• This step allows us to choose which vertices will serve as anchor points based on their index in the list.

Evaluating Curve Parameters:

• Connect the output of the “List Item” component to an “Evaluate Curve” component. This component evaluates a curve at a specific parameter value. Connect the result of the “Evaluate Curve” component to the “B” input of a “Subtraction” component.
• Use “Number Slider” components to define the parameters for the “Evaluate Curve” component. These sliders control the parameter values used to evaluate the curve, allowing us to adjust the position of the anchor points along the mesh.

Finding Closest Points:

• Utilize the “Closest Point” component to find the closest points on the refined mesh to the evaluated curve points. Connect the output “Vertices” of the “Explode” component with input of the “Closest Point” component.
• Connect the output of the “Deconstruct Mesh” component from Step Three to the “Cloud” input ,,Point´´ of the “Closest Point” component.
• This step establishes a correspondence between the anchor points defined by the evaluated curve and the closest vertices on the mesh.

## STEP 5: Kangaroo

Objective: Implement the Kangaroo physics engine to simulate the behavior of the gridshell structure under various loads and constraints.

Mesh Preparation:

• Connect the output of the refined mesh from Step Three to a “Mesh” component. Ensure that the mesh is properly prepared for Kangaroo physics simulation.

Extracting Mesh Features:

• Utilize components such as “Mesh Edges”, “Mesh Corners”, and “Mesh Explode” to extract various features of the mesh, such as edges and vertices, necessary for further manipulation and analysis.
• Customize the settings of these components based on the provided image or specific requirements

Merging Mesh Features:

• Connect the outputs of the “Mesh Edges”, “Mesh Corners”, and “Mesh Explode” components to a “Merge” component. This step consolidates the extracted mesh features into a single entity, preparing them for Kangaroo physics simulation.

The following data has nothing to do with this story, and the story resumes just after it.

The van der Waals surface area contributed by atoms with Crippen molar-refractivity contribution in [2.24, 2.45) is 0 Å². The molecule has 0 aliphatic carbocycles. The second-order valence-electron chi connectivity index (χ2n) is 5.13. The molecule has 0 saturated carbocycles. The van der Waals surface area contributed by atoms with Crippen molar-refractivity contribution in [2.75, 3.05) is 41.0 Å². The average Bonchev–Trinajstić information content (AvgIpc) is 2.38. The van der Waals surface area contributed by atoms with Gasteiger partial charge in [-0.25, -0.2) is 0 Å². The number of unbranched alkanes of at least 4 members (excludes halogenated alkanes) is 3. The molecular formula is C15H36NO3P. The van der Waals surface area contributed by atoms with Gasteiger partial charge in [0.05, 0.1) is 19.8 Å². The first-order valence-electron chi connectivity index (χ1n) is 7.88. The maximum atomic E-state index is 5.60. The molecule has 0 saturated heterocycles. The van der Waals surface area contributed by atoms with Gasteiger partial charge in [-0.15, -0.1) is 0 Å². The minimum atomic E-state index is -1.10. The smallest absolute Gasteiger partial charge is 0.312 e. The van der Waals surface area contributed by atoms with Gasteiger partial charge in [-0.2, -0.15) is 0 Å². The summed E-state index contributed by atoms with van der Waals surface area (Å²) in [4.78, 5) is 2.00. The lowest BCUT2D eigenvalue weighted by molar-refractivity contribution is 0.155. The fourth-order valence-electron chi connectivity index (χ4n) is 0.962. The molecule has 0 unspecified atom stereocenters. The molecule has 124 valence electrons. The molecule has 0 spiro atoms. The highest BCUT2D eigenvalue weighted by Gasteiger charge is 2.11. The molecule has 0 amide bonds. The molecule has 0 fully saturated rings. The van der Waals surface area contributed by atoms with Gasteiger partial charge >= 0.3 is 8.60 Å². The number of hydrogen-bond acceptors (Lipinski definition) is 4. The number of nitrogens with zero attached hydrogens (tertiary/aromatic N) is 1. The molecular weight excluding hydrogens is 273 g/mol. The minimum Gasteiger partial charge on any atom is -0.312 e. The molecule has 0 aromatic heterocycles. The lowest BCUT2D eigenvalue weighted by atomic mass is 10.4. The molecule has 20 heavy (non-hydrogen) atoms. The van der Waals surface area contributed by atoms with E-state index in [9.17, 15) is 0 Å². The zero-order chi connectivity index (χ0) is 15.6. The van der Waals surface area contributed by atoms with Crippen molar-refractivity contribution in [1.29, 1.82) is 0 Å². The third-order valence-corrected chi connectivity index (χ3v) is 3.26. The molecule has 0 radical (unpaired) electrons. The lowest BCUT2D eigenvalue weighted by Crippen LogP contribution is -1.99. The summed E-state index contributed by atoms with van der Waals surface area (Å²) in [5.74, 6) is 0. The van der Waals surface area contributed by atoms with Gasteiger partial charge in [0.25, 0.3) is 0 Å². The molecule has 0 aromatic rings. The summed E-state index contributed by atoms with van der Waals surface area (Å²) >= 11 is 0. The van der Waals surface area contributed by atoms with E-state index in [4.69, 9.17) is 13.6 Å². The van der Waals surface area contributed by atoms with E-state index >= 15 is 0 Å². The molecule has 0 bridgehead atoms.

Kangaroo Physics Simulation Setup:

• Connect the output of the “Merge” component to a “Kangaroo Solver” component. This component will handle the physics simulation.
• Utilize the “Button” component and a “Boolean Toggle” component to control the initiation of the Kangaroo simulation.
• Customize the settings of the Kangaroo Solver component based on the desired simulation parameters.

Mesh Cleaning:

• Connect the output of the Kangaroo Solver component to a “Clean Tree” component. This step ensures that the data structure of the mesh is properly organized for further processing.

Offsetting Mesh with WeaveBirds:

• Connect the output of the “Clean Tree” component to a “WeaverBirds Offset Mesh” component.
• Use a “Number Slider” component to control the distance for the offset.
• Adjust the settings of the WeaverBirds Offset Mesh component as needed based on the provided image or specific requirements.

## STEP 6: Foundation

Objective: Create a foundation for the gridshell structure by cutting a spherical volume from the ground surface.

Creating a Spherical Volume:

• Use the “Sphere” component to generate a spherical volume representing the foundation. Connect the “Base” input of the “Sphere” component to the output of the “Closest Point” component from Step Four, ensuring that the center of the sphere aligns with the anchor point selected in Step Four.
• Connect a “Number Slider” component to control the radius of the sphere. Adjust the slider to set the desired radius for the foundation.

Cutting the Ground Surface:

• Connect the output of the ground surface from earlier steps to the “Brep” input of a “Split Brep” component.
• Connect the output of the sphere to the “Cutter” input of the “Split Brep” component. This will define the cutting geometry.
• The “Split Brep” component will create two output surfaces: one representing the portion of the ground surface inside the spherical volume and the other representing the portion outside.

Customization:

• Adjust the radius of the spherical volume using the “Number Slider” component to match the desired size of the foundation.
• Consider the placement of the foundation on the ground surface and adjust the position of the sphere’s center accordingly.

Extracting the Cut Surface:

• Use a “List Item” component to select the surface representing the portion of the ground surface inside the spherical volume.
• Connect the output of the “Split Brep” component to the “List” input of the “List Item” component. This will extract the desired surface from the list of split surfaces.

## STEP 7: Lidi Bundles

Objective: Generate lidi bundles along the edges of the mesh structure to enhance its structural integrity.

Extracting Mesh Edges:

• Use the “Mesh Edges” component to extract the edges of the mesh structure from Step Five.
• Connect the output of the “Mesh Edges” component to the “Edges” input of the “Mesh” component from Step Five.

Creating Curves Along Edges:

• Utilize the “Curve” component to generate curves along the mesh edges. Connect the output of the “Mesh” component to the “Curves” input of the “Curve” component.